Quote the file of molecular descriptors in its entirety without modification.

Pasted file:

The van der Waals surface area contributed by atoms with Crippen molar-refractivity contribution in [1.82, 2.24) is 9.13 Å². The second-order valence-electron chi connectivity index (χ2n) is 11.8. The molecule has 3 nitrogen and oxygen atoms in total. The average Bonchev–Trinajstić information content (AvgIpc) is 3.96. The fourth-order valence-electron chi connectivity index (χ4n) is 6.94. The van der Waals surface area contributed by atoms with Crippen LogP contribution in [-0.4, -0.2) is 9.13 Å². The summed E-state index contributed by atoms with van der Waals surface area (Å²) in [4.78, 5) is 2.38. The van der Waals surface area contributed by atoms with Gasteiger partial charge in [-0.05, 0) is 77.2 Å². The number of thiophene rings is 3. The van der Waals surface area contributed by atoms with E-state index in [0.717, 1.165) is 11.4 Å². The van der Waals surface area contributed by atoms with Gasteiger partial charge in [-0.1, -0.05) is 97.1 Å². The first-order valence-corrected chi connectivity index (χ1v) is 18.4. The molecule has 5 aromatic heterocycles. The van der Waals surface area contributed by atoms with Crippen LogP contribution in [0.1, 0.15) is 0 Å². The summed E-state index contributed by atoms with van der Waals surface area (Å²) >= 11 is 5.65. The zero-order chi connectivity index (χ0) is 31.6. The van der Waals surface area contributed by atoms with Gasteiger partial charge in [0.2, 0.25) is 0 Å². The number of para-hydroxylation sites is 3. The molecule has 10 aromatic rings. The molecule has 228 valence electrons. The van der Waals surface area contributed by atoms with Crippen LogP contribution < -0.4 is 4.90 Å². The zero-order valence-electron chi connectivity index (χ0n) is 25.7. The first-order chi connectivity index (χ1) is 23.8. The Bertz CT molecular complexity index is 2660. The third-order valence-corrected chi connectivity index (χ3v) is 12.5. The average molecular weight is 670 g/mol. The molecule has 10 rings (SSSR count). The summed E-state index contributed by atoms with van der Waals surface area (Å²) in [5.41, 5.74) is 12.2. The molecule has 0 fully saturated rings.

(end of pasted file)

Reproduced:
The van der Waals surface area contributed by atoms with Crippen molar-refractivity contribution in [1.82, 2.24) is 9.13 Å². The second-order valence-electron chi connectivity index (χ2n) is 11.8. The molecule has 3 nitrogen and oxygen atoms in total. The average Bonchev–Trinajstić information content (AvgIpc) is 3.96. The fourth-order valence-electron chi connectivity index (χ4n) is 6.94. The van der Waals surface area contributed by atoms with Crippen LogP contribution in [-0.4, -0.2) is 9.13 Å². The summed E-state index contributed by atoms with van der Waals surface area (Å²) in [4.78, 5) is 2.38. The van der Waals surface area contributed by atoms with Gasteiger partial charge in [-0.05, 0) is 77.2 Å². The number of thiophene rings is 3. The van der Waals surface area contributed by atoms with E-state index in [0.717, 1.165) is 11.4 Å². The van der Waals surface area contributed by atoms with Gasteiger partial charge in [-0.1, -0.05) is 97.1 Å². The first-order valence-corrected chi connectivity index (χ1v) is 18.4. The molecule has 5 aromatic heterocycles. The van der Waals surface area contributed by atoms with Crippen LogP contribution in [0.1, 0.15) is 0 Å². The summed E-state index contributed by atoms with van der Waals surface area (Å²) >= 11 is 5.65. The zero-order chi connectivity index (χ0) is 31.6. The van der Waals surface area contributed by atoms with Gasteiger partial charge in [0.2, 0.25) is 0 Å². The number of para-hydroxylation sites is 3. The molecule has 10 aromatic rings. The molecule has 228 valence electrons. The van der Waals surface area contributed by atoms with Crippen LogP contribution < -0.4 is 4.90 Å². The zero-order valence-electron chi connectivity index (χ0n) is 25.7. The first-order chi connectivity index (χ1) is 23.8. The Bertz CT molecular complexity index is 2660. The third-order valence-corrected chi connectivity index (χ3v) is 12.5. The average molecular weight is 670 g/mol. The molecule has 10 rings (SSSR count). The summed E-state index contributed by atoms with van der Waals surface area (Å²) in [5.41, 5.74) is 12.2. The molecule has 0 fully saturated rings.